This blog explains the effectiveness of exercises for first-time shoulder dislocations that occur in the forward direction due to a direct blow to the shoulder [primary traumatic anterior shoulder dislocation]. As an author group, we spent the last 3 years working through existing research to compile it into what is one of the highest levels of scientific information [systematic review and meta-analysis]. We have combined this research into a paper which is summarised in this blog (1).
Why is this study important?
Shoulder dislocation can be disabling, and is often accompanied by shoulder weakness, stiffness, pain, and inability to participate in day-to-day activities and sport. More men tend to participate in contact sports and physically challenging occupations, compared to women – putting them at a higher risk of shoulder dislocation (2). Additionally, following an initial shoulder dislocation there is considerable risk of another dislocation within 6 months [i.e. recurrence]. Individuals who have dislocated a shoulder often have difficulty returning to occupational or athletic activities. There is also an economic burden associated with this injury. For example, mean productivity losses amount to €1469, and mean healthcare expense is €3759 per patient (per dislocation) without surgery. Surgery expenses further add to this cost burden (3).
Current shoulder dislocation management comprises a period of rest and healing in a sling [immobilization], followed by a structured exercise program. If the dislocation has caused additional damage to surrounding muscles and/or ligaments then surgery is often required, followed by an exercise program. Exercises are a crucial part of shoulder dislocation management protocols, prompting a need to document their effect on dislocation recurrence and return to activity after a first-time shoulder dislocation.
How did the study go about this?
We searched online research databases for papers that used any form of exercise-based treatment for first-time shoulder dislocations, and found over 3600 related study titles. For our review 60 of these studies (N=3600) met our inclusion criteria which included investigating exercises for the treatment of shoulder dislocations, as well as studies that used exercises as a part of after-surgery shoulder dislocation management. After critically appraising the included studies, we were able to combine their results qualitatively, and also by pooling data from seven studies and completing a meta-analysis.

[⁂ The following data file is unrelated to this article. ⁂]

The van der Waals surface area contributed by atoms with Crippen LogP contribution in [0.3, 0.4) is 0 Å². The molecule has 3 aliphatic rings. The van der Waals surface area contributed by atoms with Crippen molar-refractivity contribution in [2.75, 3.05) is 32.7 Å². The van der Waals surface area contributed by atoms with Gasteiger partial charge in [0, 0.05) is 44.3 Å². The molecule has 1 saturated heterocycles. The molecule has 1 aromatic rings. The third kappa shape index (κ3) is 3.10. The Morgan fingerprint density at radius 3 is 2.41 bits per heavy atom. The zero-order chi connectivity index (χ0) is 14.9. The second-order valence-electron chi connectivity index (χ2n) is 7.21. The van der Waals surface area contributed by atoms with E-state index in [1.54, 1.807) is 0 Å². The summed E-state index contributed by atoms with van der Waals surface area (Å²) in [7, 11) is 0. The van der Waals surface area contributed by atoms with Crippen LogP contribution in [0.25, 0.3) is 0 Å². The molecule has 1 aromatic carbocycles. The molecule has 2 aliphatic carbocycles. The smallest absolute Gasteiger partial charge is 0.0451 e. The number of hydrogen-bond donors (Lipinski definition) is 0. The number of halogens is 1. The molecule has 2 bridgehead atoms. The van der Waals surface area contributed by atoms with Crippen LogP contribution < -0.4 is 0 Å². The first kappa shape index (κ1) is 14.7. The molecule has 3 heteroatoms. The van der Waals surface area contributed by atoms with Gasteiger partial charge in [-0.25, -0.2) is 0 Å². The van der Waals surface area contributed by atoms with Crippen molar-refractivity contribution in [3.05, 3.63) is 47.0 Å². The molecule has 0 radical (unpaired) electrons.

What did the study find?
We found that after an initial shoulder dislocation, exercises combined with surgery more effectively reduces the risk of another shoulder dislocation, and facilitates return to work or sports – when compared to treatment options that use exercise only. Exercise programs that integrate different types of exercise [i.e. multimodal] appear more effective than exercise programs that use only one type of exercise.
What are the key take-home points?
1] Young, active males are at a higher risk of shoulder dislocations. The cost of treating this injury is high.
2] Exercise programs combined with surgery more effectively reduce the risk of future dislocations and facilitate return to activity, than treatment strategies that focus only on exercise.
3] Clinicians managing patients following shoulder dislocation should consider implementing a comprehensive exercise program that aims to improve strength, mobility, and muscular control.
4] Future studies should focus on contributing more high-quality evidence to the existing literature.
Vaishnavi Chiddarwar, Rutger de Zoete, Cameron Dickson & Timothy JH Lathlean
- Chiddarwar V, de Zoete RMJ, Dickson C, et al. Effectiveness of combined surgical and exercise-based interventions following primary traumatic anterior shoulder dislocation: a systematic review and meta-analysis. Br J Sports Med 2023 doi: 10.1136/bjsports-2022-106422 [published Online First: 20230714]
- Zacchilli MA, Owens BD. Epidemiology of shoulder dislocations presenting to emergency departments in the United States. JBJS 2010;92(3):542-49.
- Polinder S, Haagsma J, Panneman M, et al. The economic burden of injury: Health care and productivity costs of injuries in the Netherlands. Accident Analysis & Prevention 2016;93:92-100.